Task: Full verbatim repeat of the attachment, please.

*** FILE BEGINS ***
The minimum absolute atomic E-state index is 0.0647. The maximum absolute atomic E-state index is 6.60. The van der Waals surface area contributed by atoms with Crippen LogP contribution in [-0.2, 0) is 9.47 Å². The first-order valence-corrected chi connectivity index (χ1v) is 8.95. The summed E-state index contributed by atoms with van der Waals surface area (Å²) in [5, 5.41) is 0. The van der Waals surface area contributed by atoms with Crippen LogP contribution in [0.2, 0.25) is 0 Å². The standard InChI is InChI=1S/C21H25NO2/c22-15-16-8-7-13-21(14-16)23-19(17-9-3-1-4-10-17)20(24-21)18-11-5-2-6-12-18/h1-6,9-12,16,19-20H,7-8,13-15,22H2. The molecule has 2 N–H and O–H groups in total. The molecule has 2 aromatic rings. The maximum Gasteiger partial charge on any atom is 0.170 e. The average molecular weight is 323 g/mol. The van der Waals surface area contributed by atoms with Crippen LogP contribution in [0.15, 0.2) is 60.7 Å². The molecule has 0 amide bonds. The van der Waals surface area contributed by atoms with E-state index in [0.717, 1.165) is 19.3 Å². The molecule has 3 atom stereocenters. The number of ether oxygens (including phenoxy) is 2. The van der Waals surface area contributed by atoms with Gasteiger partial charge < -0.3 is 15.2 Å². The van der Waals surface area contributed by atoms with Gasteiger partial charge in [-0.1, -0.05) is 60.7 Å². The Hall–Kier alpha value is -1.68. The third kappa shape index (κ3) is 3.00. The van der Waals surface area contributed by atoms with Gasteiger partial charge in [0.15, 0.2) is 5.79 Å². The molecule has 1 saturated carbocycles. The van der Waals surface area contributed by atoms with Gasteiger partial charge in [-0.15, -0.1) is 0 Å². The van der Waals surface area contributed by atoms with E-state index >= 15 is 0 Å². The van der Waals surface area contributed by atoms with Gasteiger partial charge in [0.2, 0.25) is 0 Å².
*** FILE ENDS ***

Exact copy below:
The minimum absolute atomic E-state index is 0.0647. The maximum absolute atomic E-state index is 6.60. The van der Waals surface area contributed by atoms with Crippen LogP contribution in [-0.2, 0) is 9.47 Å². The first-order valence-corrected chi connectivity index (χ1v) is 8.95. The summed E-state index contributed by atoms with van der Waals surface area (Å²) in [5, 5.41) is 0. The van der Waals surface area contributed by atoms with Crippen LogP contribution in [0.2, 0.25) is 0 Å². The standard InChI is InChI=1S/C21H25NO2/c22-15-16-8-7-13-21(14-16)23-19(17-9-3-1-4-10-17)20(24-21)18-11-5-2-6-12-18/h1-6,9-12,16,19-20H,7-8,13-15,22H2. The molecule has 2 N–H and O–H groups in total. The molecule has 2 aromatic rings. The maximum Gasteiger partial charge on any atom is 0.170 e. The average molecular weight is 323 g/mol. The van der Waals surface area contributed by atoms with Crippen LogP contribution in [0.15, 0.2) is 60.7 Å². The molecule has 0 amide bonds. The van der Waals surface area contributed by atoms with E-state index in [0.717, 1.165) is 19.3 Å². The molecule has 3 atom stereocenters. The number of ether oxygens (including phenoxy) is 2. The van der Waals surface area contributed by atoms with Gasteiger partial charge < -0.3 is 15.2 Å². The van der Waals surface area contributed by atoms with Gasteiger partial charge in [-0.1, -0.05) is 60.7 Å². The Hall–Kier alpha value is -1.68. The third kappa shape index (κ3) is 3.00. The van der Waals surface area contributed by atoms with Gasteiger partial charge in [0.15, 0.2) is 5.79 Å². The molecule has 1 saturated carbocycles. The van der Waals surface area contributed by atoms with Gasteiger partial charge in [-0.15, -0.1) is 0 Å². The van der Waals surface area contributed by atoms with E-state index >= 15 is 0 Å². The van der Waals surface area contributed by atoms with Gasteiger partial charge in [0.2, 0.25) is 0 Å².